There is also a whole group of German painters of the so-called ‘New Factuality’. My artistic programme is a little similar to their ideology. Their respect toward the ‘old’ art and its reliable methodology was enormous, while they lived in a modern world of the Weimar Republic, submerged in urban civilisation. They created astonishing paintings which as regards painting technique made reference to Cranach, but showed cabaret scenes, trams, airships, or transatlantic liners. In their portraits of medical doctors or journalists, one can see radio or telephone sets, that is, technical miracles of the time.
That was such a unique moment when each group of artists doubted in progress in art. An impressionist ephemeral quality, expressionist deformation, dadaist giggle – all that was irritating with its subjectivity. They wanted instead to create something stable, solid, objective. They believed they might succeed in chilling the melting pot of modern art. They reverted to realism and early art.
According to them, realism had several strong points. This was the most honest painting technique. Anyone, be it the proverbial man-in-the-street, would tell you whether s/he can see any errors in a picture, which means, whether a piece of painting is painted well.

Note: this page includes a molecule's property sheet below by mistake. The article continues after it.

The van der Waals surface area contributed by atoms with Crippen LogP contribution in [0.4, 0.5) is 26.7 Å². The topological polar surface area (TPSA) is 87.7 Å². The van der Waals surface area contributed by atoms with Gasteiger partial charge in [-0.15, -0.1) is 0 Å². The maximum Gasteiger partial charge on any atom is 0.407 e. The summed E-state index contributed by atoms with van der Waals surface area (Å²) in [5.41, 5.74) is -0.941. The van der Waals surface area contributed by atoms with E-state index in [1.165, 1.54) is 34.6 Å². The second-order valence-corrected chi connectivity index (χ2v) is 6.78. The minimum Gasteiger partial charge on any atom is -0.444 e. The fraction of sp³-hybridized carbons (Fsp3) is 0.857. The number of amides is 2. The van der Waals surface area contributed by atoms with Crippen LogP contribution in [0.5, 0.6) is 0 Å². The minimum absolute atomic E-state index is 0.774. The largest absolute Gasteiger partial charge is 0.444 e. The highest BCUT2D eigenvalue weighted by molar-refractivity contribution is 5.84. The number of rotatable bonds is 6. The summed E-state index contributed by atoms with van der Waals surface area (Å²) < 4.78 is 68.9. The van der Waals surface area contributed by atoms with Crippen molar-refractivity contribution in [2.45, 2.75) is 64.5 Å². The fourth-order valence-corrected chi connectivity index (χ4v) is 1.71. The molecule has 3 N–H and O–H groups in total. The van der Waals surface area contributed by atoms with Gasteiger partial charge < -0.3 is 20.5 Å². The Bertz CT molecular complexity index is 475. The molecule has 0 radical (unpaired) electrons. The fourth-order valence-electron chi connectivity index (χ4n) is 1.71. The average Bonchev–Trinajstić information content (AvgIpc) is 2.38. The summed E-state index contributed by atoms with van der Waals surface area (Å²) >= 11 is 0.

You too are in search for models to follow in a distant past; you step backward to the Biedermeier, Dutch still-life, or even Renaissance.
Indeed, I discovered Mantegna for myself one day. I namely discovered what a wealth of detail is to be found there, in his paintings. They are dense with details tracing and discovering which in a painting requires an enormous effort. But those are no naturalist pictures, are they. Mantegna’s style doesn’t trigger any associations with some guts-like naturalism; it is, continuously, a Renaissance style. This taught me discovering detail in the reality. Earlier on, I saw hair as a stain, and then, after I discovered Mantegna, what happens is this: I can see a stain and each single hair separately as well! But I always try hard that these details be subject to a coherent whole.